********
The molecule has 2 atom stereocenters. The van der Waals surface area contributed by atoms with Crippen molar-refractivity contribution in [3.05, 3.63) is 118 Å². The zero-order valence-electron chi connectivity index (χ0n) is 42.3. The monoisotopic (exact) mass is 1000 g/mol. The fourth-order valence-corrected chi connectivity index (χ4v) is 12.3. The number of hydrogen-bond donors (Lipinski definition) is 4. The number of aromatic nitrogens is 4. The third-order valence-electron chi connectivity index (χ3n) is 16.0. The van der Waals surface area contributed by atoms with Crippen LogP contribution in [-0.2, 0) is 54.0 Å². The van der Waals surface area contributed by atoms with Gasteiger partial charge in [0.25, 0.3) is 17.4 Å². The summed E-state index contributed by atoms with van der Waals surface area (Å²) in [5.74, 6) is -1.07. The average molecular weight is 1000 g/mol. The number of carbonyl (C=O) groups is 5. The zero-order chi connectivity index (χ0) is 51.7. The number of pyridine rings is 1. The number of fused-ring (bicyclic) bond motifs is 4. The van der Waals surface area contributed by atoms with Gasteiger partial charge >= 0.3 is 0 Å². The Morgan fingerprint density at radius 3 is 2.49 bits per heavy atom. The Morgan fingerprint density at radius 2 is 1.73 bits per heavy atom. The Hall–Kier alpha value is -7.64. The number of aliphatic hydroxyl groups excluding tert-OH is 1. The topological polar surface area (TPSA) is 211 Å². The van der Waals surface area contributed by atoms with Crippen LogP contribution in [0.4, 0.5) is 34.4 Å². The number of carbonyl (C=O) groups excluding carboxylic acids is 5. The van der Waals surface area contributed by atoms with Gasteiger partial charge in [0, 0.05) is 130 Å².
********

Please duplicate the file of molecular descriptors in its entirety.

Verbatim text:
The molecule has 2 atom stereocenters. The van der Waals surface area contributed by atoms with Crippen molar-refractivity contribution in [3.05, 3.63) is 118 Å². The zero-order valence-electron chi connectivity index (χ0n) is 42.3. The monoisotopic (exact) mass is 1000 g/mol. The fourth-order valence-corrected chi connectivity index (χ4v) is 12.3. The number of hydrogen-bond donors (Lipinski definition) is 4. The number of aromatic nitrogens is 4. The third-order valence-electron chi connectivity index (χ3n) is 16.0. The van der Waals surface area contributed by atoms with Crippen LogP contribution in [-0.2, 0) is 54.0 Å². The van der Waals surface area contributed by atoms with Gasteiger partial charge in [0.25, 0.3) is 17.4 Å². The summed E-state index contributed by atoms with van der Waals surface area (Å²) in [5.74, 6) is -1.07. The average molecular weight is 1000 g/mol. The number of carbonyl (C=O) groups is 5. The zero-order chi connectivity index (χ0) is 51.7. The number of pyridine rings is 1. The number of fused-ring (bicyclic) bond motifs is 4. The van der Waals surface area contributed by atoms with Gasteiger partial charge >= 0.3 is 0 Å². The Morgan fingerprint density at radius 3 is 2.49 bits per heavy atom. The Morgan fingerprint density at radius 2 is 1.73 bits per heavy atom. The Hall–Kier alpha value is -7.64. The number of aliphatic hydroxyl groups excluding tert-OH is 1. The topological polar surface area (TPSA) is 211 Å². The van der Waals surface area contributed by atoms with Crippen LogP contribution in [0.4, 0.5) is 34.4 Å². The number of carbonyl (C=O) groups excluding carboxylic acids is 5. The van der Waals surface area contributed by atoms with Gasteiger partial charge in [0, 0.05) is 130 Å².